To further examine the effects of VEGF-A on PDGFR tyrosine phosphorylation levels, MSCs were exposed to increasing concentrations of VEGF-A165 or PDGF-BB as a positive control. Both VEGF-A165 and PDGF-BB produced a dose-dependent increase in PDGFRα and PDGFRβ tyrosine phosphorylation levels (Fig. 7). In the case of VEGF-A165, the minimum concentration required to induce a detectable increase in PDGFRα or PDGFRβ tyrosine phosphorylation was 10 ng/ml (Fig. S2). In comparison, PDGFRα and PDGFRβ were initially stimulated using 5 and 2 ng/ml PDGF-BB, respectively (Fig. S2). Thus, the data further highlight the comparable tyrosine phosphorylation levels induced by PDGF-BB stimulating PDGFRα and by VEGF-A165 stimulating either PDGFRα or PDGFRβ.
VEGF-A165 did not induce PDGF-BB expression or release
We have previously demonstrated that MSCs do not express PDGF-B mRNA, and VEGF-A165 exposure did not stimulate either PDGF-A, -B, -C, or -D transcript expression (Ball et al., 2007). Furthermore, we demonstrated by ELISA that VEGF-A exposure did not increase the level of soluble PDGF-BB (which binds to both PDGFRs) in the medium (Fig. S3).
VEGF-A165 bound to both PDGFRα and PDGFRβ
Having established by several methods that VEGF-A165–stimulated tyrosine phosphorylation of both PDGFRs, we went on to confirm VEGF-A165 binding to cell surface PDGFRα and PDGFRβ using a cross-linking approach. After VEGF-A165 stimulation, PDGFR immunoprecipitation, and immunoblot analysis, a distinct association between VEGF-A and PDGFRα or PDGFRβ was demonstrated (Fig. 8 A). Cell surface inhibition of either PDGFRα or PDGFRβ using specific neutralization antibodies before growth factor stimulation resulted in decreased VEGF-A association with the corresponding PDGFR (Fig. 8 A), demonstrating the specificity of the interaction. Reprobing the membranes using anti–PDGF-B produced no immunoreactivity (unpublished data). Using the same approach, PDGF-BB (which binds both PDGFRs) stimulation as a positive control demonstrated that both PDGFRs associated with PDGF-BB (Fig. 8 B). In addition, TGF-β1 stimulation used as a negative control, immunoprecipitated with anti-PDGFRβ, and immunoblotted using anti–TGF-β1 showed no detectable TGF-β1 association with PDGFRβ (unpublished data), further demonstrating the specificity of the analysis.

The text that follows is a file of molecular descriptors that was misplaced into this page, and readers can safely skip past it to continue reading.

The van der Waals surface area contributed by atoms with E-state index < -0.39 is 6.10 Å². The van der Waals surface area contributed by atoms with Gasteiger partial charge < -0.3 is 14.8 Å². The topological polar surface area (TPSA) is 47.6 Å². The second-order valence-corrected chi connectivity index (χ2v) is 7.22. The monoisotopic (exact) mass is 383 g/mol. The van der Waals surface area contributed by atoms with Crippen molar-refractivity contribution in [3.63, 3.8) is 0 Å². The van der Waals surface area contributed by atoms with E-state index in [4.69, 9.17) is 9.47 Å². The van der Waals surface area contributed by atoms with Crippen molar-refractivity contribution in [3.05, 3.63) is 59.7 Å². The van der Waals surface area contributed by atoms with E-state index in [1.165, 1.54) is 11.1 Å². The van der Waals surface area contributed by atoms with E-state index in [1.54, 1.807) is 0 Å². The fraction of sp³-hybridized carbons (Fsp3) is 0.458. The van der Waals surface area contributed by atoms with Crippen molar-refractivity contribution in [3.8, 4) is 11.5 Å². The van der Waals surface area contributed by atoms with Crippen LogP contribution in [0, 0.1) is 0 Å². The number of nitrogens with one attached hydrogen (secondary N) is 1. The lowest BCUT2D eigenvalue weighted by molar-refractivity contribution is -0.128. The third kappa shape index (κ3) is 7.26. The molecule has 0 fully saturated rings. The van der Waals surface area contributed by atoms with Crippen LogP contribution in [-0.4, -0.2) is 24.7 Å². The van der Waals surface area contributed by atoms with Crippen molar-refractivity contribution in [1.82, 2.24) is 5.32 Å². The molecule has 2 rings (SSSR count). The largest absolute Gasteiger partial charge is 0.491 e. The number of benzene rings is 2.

VEGF-A165 inhibited PDGF-induced MSC migration
To examine the potential competition between VEGF-A and PDGF ligands to bind PDGFRs, we performed Boyden chamber migration assays in the presence of varying concentration ratios of VEGF-A165 and PDGF-AA, which only binds to PDGFRα, or PDGF-BB, which binds to both PDGFRα and PDGFRβ. 10 ng/ml of either PDGF-AA or -BB in the lower half of a Boyden chamber significantly increased MSC migration above growth factor–independent basal levels (Fig. 9), as previously shown (Fig. 1 A). However, when the cell suspension in the upper half of a Boyden chamber was preincubated with 10 ng/ml VEGF-A165, MSC migration toward either 10 ng/ml PDGF-AA or -BB in the lower chamber was significantly inhibited (>90% and >85% inhibition, respectively; Fig. 9). Higher ratios of VEGF-A165/PDGF also resulted in similar inhibition of PDGF-induced migration (unpublished data). Thus, VEGF-A165 attenuation of both PDGF-AA– and -BB–induced migration demonstrated VEGF-A165 inhibition of both PDGFRα and PDGFRβ, providing further evidence for VEGF-A binding to both PDGFRs.